Iraq: What Should America Do Next?

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An Iraqi tank storms forward in the battle to retake Mosul from the Islamic State terrorist group. MOHAMMED SAWAF/AFP/Getty Images)

“We are in the last chapter, the final stages to eliminate ISIS militarily in Iraq,” Iraqi Prime Minister Haider al-Abadi said in a video message before leaving to meet with U.S. President Donald Trump.

As the fight against ISIS wraps up, what should America do next?

There are a number of factors to consider:


How Many Soldiers Should America Deploy?

There are currently 5,000 U.S. soldiers in Iraq aiding the fight against ISIS. Trump last week proposed an increase of $54 billion in defense spending. “I am sending Congress a budget that rebuilds the military, eliminates the defense sequester and calls for one of the largest increases in national defense spending in American history,” Trump told Congress. If approved an additional $3 billion would go to fight ISIS.

How much blood and treasure should America spend to keep Iraq safe? Will early withdrawal worsen the situation?


Should Iraqis be allowed into the US?

The meeting is expected to cover immigration from Iraq into America. Trump removed Iraq from the list of countries he wants to suspend immigration from, following telephone negotiations with Abadi.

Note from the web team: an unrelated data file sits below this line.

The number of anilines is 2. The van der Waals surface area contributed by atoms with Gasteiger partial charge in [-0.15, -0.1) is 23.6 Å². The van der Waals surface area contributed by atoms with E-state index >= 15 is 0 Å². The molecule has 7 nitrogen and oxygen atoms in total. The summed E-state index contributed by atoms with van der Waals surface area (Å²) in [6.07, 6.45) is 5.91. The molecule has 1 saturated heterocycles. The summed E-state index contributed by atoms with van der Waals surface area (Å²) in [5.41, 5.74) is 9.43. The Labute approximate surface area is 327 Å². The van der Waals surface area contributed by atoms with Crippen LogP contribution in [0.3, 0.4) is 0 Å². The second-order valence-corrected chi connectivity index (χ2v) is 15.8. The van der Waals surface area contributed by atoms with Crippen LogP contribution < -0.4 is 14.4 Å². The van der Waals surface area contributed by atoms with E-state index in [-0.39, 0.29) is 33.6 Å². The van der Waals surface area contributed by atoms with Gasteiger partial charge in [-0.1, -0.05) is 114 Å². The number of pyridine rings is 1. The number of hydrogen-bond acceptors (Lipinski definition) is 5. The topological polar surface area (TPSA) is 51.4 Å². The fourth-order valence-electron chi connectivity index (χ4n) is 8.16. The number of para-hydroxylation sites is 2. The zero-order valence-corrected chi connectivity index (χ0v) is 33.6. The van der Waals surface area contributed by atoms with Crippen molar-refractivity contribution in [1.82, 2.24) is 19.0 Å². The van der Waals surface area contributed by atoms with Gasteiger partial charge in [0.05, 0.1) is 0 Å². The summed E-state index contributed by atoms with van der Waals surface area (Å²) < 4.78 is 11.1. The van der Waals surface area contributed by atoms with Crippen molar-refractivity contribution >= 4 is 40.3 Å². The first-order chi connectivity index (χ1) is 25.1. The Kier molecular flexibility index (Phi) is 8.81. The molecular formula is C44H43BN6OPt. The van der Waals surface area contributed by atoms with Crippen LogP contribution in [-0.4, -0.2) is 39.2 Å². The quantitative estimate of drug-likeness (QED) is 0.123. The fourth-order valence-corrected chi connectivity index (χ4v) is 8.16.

Should Iraqis be allowed in? Which Iraqis? How many? For how long?


How is America going to deal with radicalism in Iraq after ISIS?

Defeating ISIS militarily will not solve the problem of radical Islam. Former members of the group will still be at large, along with members of other extremist groups. But ISIS has spent the last three years in charge of the education systems in Mosul and other areas. It has used this platform to radicalize the next generation.

If it doesn’t want to deal with a later threat from another group akin to ISIS, Uncle Sam needs to tackle the ideology at its root.


What About Iran?

To what extent should Washington permit Iranian influence in Iraqi affairs? Iran funded terrorist groups that killed American soldiers during the Iraqi insurgency. Rallies in Iran are repeatedly held with chants of “Death to America.” Iraq’s government has been accused of being an Iranian proxy that only looks after the interests of Shiite Iraqis.

How can America achieve stability in Iraq without emboldening Iran?


What About Infrastructure, Corruption and Economics?

Economics play a key role in the health of a country. Iraq has spent billions fighting ISIS and there is a lot of work to do on rebuilding the country’s economy after victory.

But if Iraq’s endemic problems of corruption are not solved, this enduring grievance will fester and cause further problems down the line, perhaps being used as recruitment fodder for future radical organizations. After all, the Obama administrations attempts to reconstruct Iraq failed, despite massive financial investment.

What should Trump’s administration do differently?


What About the Kurds?

The Kurdish region of Iraq is federally subordinate to the central government, but since the war it has become increasingly autonomous. It also has an independent military, the Peshmerga. Kurdish nationalists have long sought an independent state and unification with Kurdish area of Syria. Trump has not yet set out a definitive platform on the topic.


These are just some of the issues facing President Trump in his meeting with Iraqi President Haider al-Abadi.

How you would like to see America handle these six issues? Send us your comments.

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Elliot Friedland

Elliot Friedland is a research fellow at Clarion Project.

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